In Figure 7A, the multiplexing between the two inhibitory chemical layers is mediated by electrical synapses with parameters (κ_{m,e}, τ_{m,e}). It is observed that electrical multiplexing cannot at all optimize SISR in layer 2 as indicated by the very high values of *R*_{Tmin} in the entire κ_{m,e} − τ_{m,e} parameter space. Comparing Figure 6A and Figure 7A, we can conclude that electrical multiplexing become good optimizers of SISR only when the multiplexed layers are both intra-connected by electrical synapses. In particular, we observe that, while a strong multiplexing κ_{m,e} with a short delay τ_{m,e} of layers intra-connected by electrical synapses optimizes SISR in layer 2, (see Figure 6A), a strong multiplexing κ_{m,e} with a short delay τ_{m,e} of layers intra-connected by inhibitory chemical synapses makes SISR rather worse (*R*_{Tmin} ≥ 1.0, see Figure 7A) in layer 2 than when this layer is in isolation (*R*_{Tmin} = 0.71).

In Figure 7B, the multiplexing between the two inhibitory chemical layers is mediated by inhibitory chemical synapses with parameters (κ_{m,c}, τ_{m,c}). In this multiplexing configuration, an optimization of SISR in layer 2 is impossible as well, especially at intermediate multiplexing strengths and short time delays, where the *R*_{Tmin} assumes an even larger value (*R*_{Tmin} ≈ 0.9) than layer 2 in isolation (*R*_{Tmin} = 0.71). Moreover, even very long multiplexing time delays, as in the case of electrical layers multiplexed by inhibitory chemical synapses (see Figure 6B), cannot optimize SISR in layer 2 irrespective of the multiplexing strength. Thus, we conclude that multiplexing inhibitory chemical synapses is generally a bad optimizer of SISR in layers intra-connected by either chemical synapses or electrical synapses. However, recall that inhibitory chemical synapses can be very good optimizers of SISR within a layer (see Figure 5).

In Figure 7C, the multiplexing between the two inhibitory chemical layers is mediated by excitatory chemical synapses with parameters (κ_{m,c}, τ_{m,c}). Note that the range of multiplexing time delay we considered is very short, i.e., τ_{m,c} ∈ [0.0, 2.0]. For τ_{m,c} > 2.0, excitatory chemical multiplexing induces self-sustained oscillations in the absence of noise—a regime not required for SISR. In contrast to electrical and inhibitory chemical multiplexing of layers intra-connected with chemical synapses (see Figures 7A,B), excitatory chemical multiplexing of such layers can perform extremely well at optimizing SISR. However, this capability for very strong optimization is only possible at strong excitatory chemical multiplexing (κ_{m,c} ≥ 0.8) and very short time delays (τ_{2,c} ∈ [0.0, 1.2]) with *R*_{Tmin} ≈ 0.03. This implies that excitatory chemical synapses, as a multiplexing synapse, could play more important functional roles (than electrical and inhibitory chemical synapses) in neural information processing due to SISR in multiplexed layers intra-connected by inhibitory chemical synapses.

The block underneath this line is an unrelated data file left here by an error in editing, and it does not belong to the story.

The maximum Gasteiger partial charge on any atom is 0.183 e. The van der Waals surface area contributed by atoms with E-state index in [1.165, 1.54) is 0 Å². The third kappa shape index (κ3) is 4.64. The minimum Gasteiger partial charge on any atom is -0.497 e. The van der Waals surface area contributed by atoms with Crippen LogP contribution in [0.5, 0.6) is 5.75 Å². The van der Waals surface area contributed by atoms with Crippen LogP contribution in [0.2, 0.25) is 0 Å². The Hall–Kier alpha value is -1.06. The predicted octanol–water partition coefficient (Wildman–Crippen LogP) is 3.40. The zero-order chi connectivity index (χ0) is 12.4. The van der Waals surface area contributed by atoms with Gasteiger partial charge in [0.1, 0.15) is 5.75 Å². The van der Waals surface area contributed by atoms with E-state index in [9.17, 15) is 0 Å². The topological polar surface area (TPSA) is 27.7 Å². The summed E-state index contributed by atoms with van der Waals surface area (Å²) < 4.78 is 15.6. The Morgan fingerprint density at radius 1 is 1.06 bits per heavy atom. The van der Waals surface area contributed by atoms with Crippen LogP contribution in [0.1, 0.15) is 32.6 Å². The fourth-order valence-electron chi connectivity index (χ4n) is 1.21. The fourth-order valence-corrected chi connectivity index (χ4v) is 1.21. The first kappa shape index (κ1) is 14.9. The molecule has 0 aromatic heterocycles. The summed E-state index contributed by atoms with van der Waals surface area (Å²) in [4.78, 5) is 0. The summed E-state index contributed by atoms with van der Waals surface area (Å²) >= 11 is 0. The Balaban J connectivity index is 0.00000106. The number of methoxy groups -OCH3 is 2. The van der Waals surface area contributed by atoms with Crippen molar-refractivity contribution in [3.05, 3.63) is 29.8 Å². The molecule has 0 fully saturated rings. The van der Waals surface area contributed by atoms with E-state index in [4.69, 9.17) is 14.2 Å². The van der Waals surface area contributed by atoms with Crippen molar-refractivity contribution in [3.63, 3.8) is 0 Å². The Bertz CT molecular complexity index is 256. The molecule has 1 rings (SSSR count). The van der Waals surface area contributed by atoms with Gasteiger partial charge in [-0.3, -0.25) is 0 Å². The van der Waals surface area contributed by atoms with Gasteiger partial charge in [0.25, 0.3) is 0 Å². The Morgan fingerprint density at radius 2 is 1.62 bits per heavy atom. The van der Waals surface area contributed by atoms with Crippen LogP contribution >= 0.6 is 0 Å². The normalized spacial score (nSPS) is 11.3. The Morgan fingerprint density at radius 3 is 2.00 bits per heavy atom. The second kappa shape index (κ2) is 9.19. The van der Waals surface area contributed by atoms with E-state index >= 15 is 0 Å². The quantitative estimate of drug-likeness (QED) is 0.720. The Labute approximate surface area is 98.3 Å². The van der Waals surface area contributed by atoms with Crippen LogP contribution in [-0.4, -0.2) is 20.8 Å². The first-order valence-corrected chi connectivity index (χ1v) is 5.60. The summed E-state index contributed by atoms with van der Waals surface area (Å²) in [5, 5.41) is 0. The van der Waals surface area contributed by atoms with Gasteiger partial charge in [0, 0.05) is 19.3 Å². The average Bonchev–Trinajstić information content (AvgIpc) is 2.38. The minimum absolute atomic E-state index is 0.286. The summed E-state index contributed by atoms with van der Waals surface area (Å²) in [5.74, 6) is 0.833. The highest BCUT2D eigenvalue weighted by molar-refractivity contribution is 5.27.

## 7. Conclusion

We have investigated the effects of electrical and chemical synaptic couplings on the noise-induced phenomenon of SISR in isolated layers as well as in multiplexed layer networks of the FHN neuron model in the excitable regime. We have presented the analytic conditions necessary for SISR to occur in isolated layers with neurons connected either via electrical or inhibitory chemical synapses. From these analytic conditions, we have also obtained the minimum and maximum synaptic noise amplitude required for the occurrence of SISR in isolated layers.

Numerical computations indicate that, in an isolated layer, the weaker the electrical synaptic strength and the shorter the corresponding synaptic time delay are, the more enhanced SISR is. However, the deteriorating effect of stronger electrical synaptic couplings is significant only at longer time delays and vice versa. On the other hand, in an isolated layer with inhibitory chemical synapses, weaker inhibitory chemical synaptic couplings just like their weaker electrical counterparts enhance SISR. Moreover, the longer the synaptic time delay is, the more enhanced SISR is—in contrast to isolated layers with electrical synapses. The enhancing effect of the longer synaptic time delays in isolated layers with inhibitory chemical synapses becomes significant only at stronger synaptic strengths. Furthermore, it is also found that at very short time delays and irrespective of the synaptic strengths, electrical synapses are better optimizers of SISR than chemical synapses. Meanwhile, at very long time delays, and irrespective of the synaptic strengths, chemical synapses are a better optimizers of SISR than electrical synapses. The expressions of electrical and chemical interaction potentials together with the minimum and maximum values of the noise amplitude within which an optimized SISR can occur are used to provide a theoretical explanation of the above effects.

After identifying the electrical and chemical synaptic strengths and time delays that destroy (or optimize) SISR in an isolated layer, we proceeded with identifying multiplexing configurations between the two layers that would optimize SISR in the second layer where SISR would be very poor or non-existent in isolation. For this identification, the synaptic parameters of one layer is configured such that SISR is optimal and this layer is multiplexed with a second layer where synaptic parameters are such that SISR is very poor or even non-existent. We then investigated which multiplexing connection (i,e., electrical, inhibitory chemical, or excitatory chemical synapses) is a better optimizer of SISR in the second layer.